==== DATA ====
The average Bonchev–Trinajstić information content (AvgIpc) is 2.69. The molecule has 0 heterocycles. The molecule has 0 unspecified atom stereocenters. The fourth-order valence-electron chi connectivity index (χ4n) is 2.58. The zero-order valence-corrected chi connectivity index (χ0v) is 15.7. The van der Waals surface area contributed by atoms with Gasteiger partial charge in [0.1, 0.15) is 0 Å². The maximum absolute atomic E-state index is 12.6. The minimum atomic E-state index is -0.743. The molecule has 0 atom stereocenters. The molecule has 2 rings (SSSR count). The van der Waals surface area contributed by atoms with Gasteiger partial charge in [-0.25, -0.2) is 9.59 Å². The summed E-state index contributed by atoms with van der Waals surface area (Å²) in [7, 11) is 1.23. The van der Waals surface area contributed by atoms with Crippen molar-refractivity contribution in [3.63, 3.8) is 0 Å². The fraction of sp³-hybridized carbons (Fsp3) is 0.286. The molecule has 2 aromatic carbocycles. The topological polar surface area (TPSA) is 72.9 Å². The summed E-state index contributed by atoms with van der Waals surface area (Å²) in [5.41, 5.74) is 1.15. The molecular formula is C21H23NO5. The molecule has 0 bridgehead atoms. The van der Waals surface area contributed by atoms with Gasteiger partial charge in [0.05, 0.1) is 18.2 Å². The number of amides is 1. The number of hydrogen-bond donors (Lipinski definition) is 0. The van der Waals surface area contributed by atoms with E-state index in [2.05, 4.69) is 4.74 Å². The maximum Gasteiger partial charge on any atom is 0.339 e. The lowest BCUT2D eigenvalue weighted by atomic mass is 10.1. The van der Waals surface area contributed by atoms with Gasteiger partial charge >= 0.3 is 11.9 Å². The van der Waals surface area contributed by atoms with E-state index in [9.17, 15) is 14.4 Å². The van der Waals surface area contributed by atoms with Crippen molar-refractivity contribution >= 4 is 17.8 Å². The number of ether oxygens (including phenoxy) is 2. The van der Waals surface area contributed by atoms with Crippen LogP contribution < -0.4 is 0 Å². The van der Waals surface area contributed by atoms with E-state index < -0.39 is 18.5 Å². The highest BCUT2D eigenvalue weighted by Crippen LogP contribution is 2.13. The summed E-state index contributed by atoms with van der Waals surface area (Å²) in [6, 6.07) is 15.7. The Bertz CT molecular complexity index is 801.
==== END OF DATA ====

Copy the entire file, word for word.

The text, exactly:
The average Bonchev–Trinajstić information content (AvgIpc) is 2.69. The molecule has 0 heterocycles. The molecule has 0 unspecified atom stereocenters. The fourth-order valence-electron chi connectivity index (χ4n) is 2.58. The zero-order valence-corrected chi connectivity index (χ0v) is 15.7. The van der Waals surface area contributed by atoms with Gasteiger partial charge in [0.1, 0.15) is 0 Å². The maximum absolute atomic E-state index is 12.6. The minimum atomic E-state index is -0.743. The molecule has 0 atom stereocenters. The molecule has 2 rings (SSSR count). The van der Waals surface area contributed by atoms with Gasteiger partial charge in [-0.25, -0.2) is 9.59 Å². The summed E-state index contributed by atoms with van der Waals surface area (Å²) in [7, 11) is 1.23. The van der Waals surface area contributed by atoms with Crippen molar-refractivity contribution in [3.63, 3.8) is 0 Å². The fraction of sp³-hybridized carbons (Fsp3) is 0.286. The molecule has 2 aromatic carbocycles. The topological polar surface area (TPSA) is 72.9 Å². The summed E-state index contributed by atoms with van der Waals surface area (Å²) in [5.41, 5.74) is 1.15. The molecular formula is C21H23NO5. The molecule has 0 bridgehead atoms. The van der Waals surface area contributed by atoms with Gasteiger partial charge in [0.05, 0.1) is 18.2 Å². The number of amides is 1. The number of hydrogen-bond donors (Lipinski definition) is 0. The van der Waals surface area contributed by atoms with E-state index in [2.05, 4.69) is 4.74 Å². The maximum Gasteiger partial charge on any atom is 0.339 e. The lowest BCUT2D eigenvalue weighted by atomic mass is 10.1. The van der Waals surface area contributed by atoms with Gasteiger partial charge >= 0.3 is 11.9 Å². The van der Waals surface area contributed by atoms with E-state index in [9.17, 15) is 14.4 Å². The van der Waals surface area contributed by atoms with Crippen molar-refractivity contribution >= 4 is 17.8 Å². The number of ether oxygens (including phenoxy) is 2. The van der Waals surface area contributed by atoms with Crippen LogP contribution < -0.4 is 0 Å². The van der Waals surface area contributed by atoms with E-state index < -0.39 is 18.5 Å². The highest BCUT2D eigenvalue weighted by Crippen LogP contribution is 2.13. The summed E-state index contributed by atoms with van der Waals surface area (Å²) in [6, 6.07) is 15.7. The Bertz CT molecular complexity index is 801.